THE BOX TUNNEL BY CHARLES READE
MINIONS OF THE MOON BY F. W. ROBINSON
THE FOUR-FIFTEEN EXPRESS BY AMELIA B. EDWARDS
THE WRONG BLACK BAG BY ANGELO LEWIS
THE THREE STRANGERS BY THOMAS HARDY
MR. LISMORE AND THE WIDOW BY WILKIE COLLINS
THE PHILOSOPHER IN THE APPLE ORCHARD BY ANTHONY HOPE
h! but stay; then you could not have been so very angry with me, love. Why, dearest, then you brought that action against me."
Mrs. Dolignan looked down.
"I was afraid you were forgetting me! George, you will never forgive me?"
"Sweet angel! why, here is the Box Tunnel!"
Now, reader--fie! no! no such thing! you can't expect to be indulged in this way every time we come to a dark place. Besides, it is not the thing. Consider--two sensible married people. No such phenomenon, I assure you, took place. No scream in hopeless rivalry of the engine--this time!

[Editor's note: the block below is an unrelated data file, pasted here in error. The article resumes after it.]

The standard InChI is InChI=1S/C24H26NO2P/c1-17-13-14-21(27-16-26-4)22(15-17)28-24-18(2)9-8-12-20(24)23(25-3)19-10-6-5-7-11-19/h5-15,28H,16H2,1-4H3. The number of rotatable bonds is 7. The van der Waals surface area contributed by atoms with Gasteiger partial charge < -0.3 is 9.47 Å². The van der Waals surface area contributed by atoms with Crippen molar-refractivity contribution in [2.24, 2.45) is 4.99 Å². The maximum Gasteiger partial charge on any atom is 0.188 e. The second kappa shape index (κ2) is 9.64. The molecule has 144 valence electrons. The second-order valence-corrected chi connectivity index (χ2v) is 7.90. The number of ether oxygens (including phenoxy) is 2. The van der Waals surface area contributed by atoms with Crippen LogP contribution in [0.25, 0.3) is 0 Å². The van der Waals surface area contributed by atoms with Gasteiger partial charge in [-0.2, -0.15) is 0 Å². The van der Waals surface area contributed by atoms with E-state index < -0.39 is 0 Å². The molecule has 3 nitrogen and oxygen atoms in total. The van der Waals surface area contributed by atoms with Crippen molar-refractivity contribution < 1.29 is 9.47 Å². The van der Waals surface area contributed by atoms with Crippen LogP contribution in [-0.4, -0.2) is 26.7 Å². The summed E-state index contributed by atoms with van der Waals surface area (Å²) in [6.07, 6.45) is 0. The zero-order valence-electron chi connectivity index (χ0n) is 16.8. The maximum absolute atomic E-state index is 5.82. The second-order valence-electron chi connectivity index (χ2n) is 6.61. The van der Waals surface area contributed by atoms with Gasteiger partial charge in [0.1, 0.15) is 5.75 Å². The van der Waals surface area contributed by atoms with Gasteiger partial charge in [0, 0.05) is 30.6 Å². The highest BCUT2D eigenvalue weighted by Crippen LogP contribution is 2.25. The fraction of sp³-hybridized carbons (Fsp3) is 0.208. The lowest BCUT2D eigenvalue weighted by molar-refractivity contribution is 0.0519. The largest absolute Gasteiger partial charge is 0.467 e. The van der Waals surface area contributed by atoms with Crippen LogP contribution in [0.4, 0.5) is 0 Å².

MINIONS OF THE MOON
BY F. W. ROBINSON
Our story is of the time when George III was king, and our scene of action lies only at an old farm-house six miles or so from Finchley --a quaint, ramshackle, commodious, old-fashioned, thatched farm-house that we see only in pictures now, and which has long since been improved off the face of the earth.
It was a farm estate that was flourishing bravely in